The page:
Recent Statutory Changes in Child Support

Effective July 1, 2019, House Bill 19-1215 (signed May 23, 2019) implemented changes to the child support guidelines. Previously, if you were a stay at home parent providing primary care for a child less than thirty (30) months of age, you were not required to be employed. And, if you were not employed, the Court could not impute wages to you for purposes of calculating child support. This provision has changed. Now, if you are the primary caregiver for a child more than twenty-four (24) months of age, you will have wages imputed to if you are unemployed or under-employed and if you are not otherwise enrolled in an educational program likely to result in a degree or certification within a reasonable period of time. Additionally, if income is imputed income, the Court must now consider several additional factors, to include:

A. The parent’s assets;
B. Residence;
C. Employment and earnings history;
D. Job skills;
E. Educational attainment;
F. Literacy;
G. Age;
H. Health;
I. Criminal record;
J. Other employment barriers;
K. Record of seeking work;
L. The local job market;
M. The availability of employers hiring in the community without changing the existing law regarding the burden of proof;
N. Prevailing earnings level in the local community; and
O. Other relevant background factors in the case.

In addition, the Court may not consider mandatory school fees (exclusive of post-secondary fees and credit for non-joint children in the home of a parent). Also, there have been adjustments to low-income wage earners and adjustments for extraordinary circumstances. Finally, there are several possible future child support commission issues of importance. For example, there may be a reduction of the statutory interest rate for child support arrears. Currently, the statute provides 12% interest for unpaid child support. However, that may reduce to 8%. Additionally, there will likely be changes implemented to update the Uniform Parentage Act to update for issues related to same-sex couples and children born through assisted reproduction. Bottom line, if these changes may impact you it is important to seek advice from an experienced family law attorney to determine if any of the changes may impact you moving forward.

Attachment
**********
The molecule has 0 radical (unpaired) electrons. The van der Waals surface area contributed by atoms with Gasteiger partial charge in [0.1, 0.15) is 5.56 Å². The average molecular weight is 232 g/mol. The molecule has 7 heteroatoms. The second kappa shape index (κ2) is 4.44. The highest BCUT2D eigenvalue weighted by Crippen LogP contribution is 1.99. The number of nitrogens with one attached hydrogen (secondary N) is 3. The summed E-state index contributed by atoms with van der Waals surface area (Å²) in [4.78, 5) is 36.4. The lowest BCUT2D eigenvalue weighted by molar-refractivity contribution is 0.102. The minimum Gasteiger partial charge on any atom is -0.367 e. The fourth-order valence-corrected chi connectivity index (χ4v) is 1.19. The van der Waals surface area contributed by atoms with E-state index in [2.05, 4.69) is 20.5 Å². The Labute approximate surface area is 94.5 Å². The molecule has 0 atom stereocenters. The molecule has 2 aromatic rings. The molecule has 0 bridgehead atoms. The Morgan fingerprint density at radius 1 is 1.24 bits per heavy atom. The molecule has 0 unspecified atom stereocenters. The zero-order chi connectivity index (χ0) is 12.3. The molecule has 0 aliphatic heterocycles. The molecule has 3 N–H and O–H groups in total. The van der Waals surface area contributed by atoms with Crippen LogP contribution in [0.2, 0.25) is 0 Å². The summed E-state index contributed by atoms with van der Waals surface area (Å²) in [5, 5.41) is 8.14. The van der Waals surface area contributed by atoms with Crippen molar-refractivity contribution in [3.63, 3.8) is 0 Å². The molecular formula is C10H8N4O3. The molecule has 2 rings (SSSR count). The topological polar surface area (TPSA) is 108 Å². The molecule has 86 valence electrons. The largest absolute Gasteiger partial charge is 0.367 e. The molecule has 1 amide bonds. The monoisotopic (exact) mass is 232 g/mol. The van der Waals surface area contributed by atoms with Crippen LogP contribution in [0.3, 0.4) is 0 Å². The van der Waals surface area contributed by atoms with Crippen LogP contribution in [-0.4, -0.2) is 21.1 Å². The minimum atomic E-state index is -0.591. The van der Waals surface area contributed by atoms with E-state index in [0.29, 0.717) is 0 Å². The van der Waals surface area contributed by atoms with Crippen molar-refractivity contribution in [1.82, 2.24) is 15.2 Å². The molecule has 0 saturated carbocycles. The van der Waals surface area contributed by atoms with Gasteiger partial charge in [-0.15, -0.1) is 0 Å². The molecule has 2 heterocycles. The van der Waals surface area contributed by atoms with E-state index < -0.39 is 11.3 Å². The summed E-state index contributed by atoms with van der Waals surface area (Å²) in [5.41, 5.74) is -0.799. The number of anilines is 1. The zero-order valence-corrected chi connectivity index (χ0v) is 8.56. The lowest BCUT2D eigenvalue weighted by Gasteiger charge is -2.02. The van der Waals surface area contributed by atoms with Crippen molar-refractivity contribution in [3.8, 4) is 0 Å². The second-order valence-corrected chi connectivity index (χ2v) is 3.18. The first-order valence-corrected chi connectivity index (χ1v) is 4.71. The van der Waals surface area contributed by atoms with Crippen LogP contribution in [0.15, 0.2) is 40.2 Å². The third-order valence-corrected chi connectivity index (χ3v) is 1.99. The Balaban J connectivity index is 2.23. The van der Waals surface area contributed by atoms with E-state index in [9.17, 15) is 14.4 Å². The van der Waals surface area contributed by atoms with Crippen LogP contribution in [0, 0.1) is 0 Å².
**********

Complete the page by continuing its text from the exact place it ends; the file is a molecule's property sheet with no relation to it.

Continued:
Would you like to know more? Contact Denise M. Minish at or 800-808-0012.


From the December 2019 Newsletter